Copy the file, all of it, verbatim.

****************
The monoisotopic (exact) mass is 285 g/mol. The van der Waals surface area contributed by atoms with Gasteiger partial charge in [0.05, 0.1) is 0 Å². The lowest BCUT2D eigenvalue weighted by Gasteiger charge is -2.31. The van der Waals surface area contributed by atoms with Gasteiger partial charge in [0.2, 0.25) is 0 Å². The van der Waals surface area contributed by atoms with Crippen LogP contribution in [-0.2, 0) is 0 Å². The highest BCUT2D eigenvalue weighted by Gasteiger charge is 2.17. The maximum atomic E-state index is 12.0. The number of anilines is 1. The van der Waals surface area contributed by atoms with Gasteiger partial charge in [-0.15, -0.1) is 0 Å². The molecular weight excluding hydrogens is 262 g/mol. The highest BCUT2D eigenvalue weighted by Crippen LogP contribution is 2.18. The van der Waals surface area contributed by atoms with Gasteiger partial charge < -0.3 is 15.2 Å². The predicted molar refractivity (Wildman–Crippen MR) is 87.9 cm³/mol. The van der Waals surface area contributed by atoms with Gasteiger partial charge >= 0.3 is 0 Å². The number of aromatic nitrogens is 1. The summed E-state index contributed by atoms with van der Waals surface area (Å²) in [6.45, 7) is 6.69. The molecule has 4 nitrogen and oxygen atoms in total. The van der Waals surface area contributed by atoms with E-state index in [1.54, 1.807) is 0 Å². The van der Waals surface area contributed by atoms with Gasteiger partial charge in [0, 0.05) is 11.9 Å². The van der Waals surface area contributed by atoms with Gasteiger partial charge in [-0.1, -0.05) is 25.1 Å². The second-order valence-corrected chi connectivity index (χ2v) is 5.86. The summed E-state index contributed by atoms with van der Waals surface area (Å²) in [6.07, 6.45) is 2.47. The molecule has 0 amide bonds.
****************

The monoisotopic (exact) mass is 285 g/mol. The van der Waals surface area contributed by atoms with Gasteiger partial charge in [0.05, 0.1) is 0 Å². The lowest BCUT2D eigenvalue weighted by Gasteiger charge is -2.31. The van der Waals surface area contributed by atoms with Gasteiger partial charge in [0.2, 0.25) is 0 Å². The van der Waals surface area contributed by atoms with Crippen LogP contribution in [-0.2, 0) is 0 Å². The highest BCUT2D eigenvalue weighted by Gasteiger charge is 2.17. The maximum atomic E-state index is 12.0. The number of anilines is 1. The van der Waals surface area contributed by atoms with Gasteiger partial charge in [-0.15, -0.1) is 0 Å². The molecular weight excluding hydrogens is 262 g/mol. The highest BCUT2D eigenvalue weighted by Crippen LogP contribution is 2.18. The van der Waals surface area contributed by atoms with Gasteiger partial charge < -0.3 is 15.2 Å². The predicted molar refractivity (Wildman–Crippen MR) is 87.9 cm³/mol. The van der Waals surface area contributed by atoms with Gasteiger partial charge >= 0.3 is 0 Å². The number of aromatic nitrogens is 1. The summed E-state index contributed by atoms with van der Waals surface area (Å²) in [6.45, 7) is 6.69. The molecule has 4 nitrogen and oxygen atoms in total. The van der Waals surface area contributed by atoms with E-state index in [1.54, 1.807) is 0 Å². The van der Waals surface area contributed by atoms with Gasteiger partial charge in [0, 0.05) is 11.9 Å². The van der Waals surface area contributed by atoms with Gasteiger partial charge in [-0.1, -0.05) is 25.1 Å². The second-order valence-corrected chi connectivity index (χ2v) is 5.86. The summed E-state index contributed by atoms with van der Waals surface area (Å²) in [6.07, 6.45) is 2.47. The molecule has 0 amide bonds.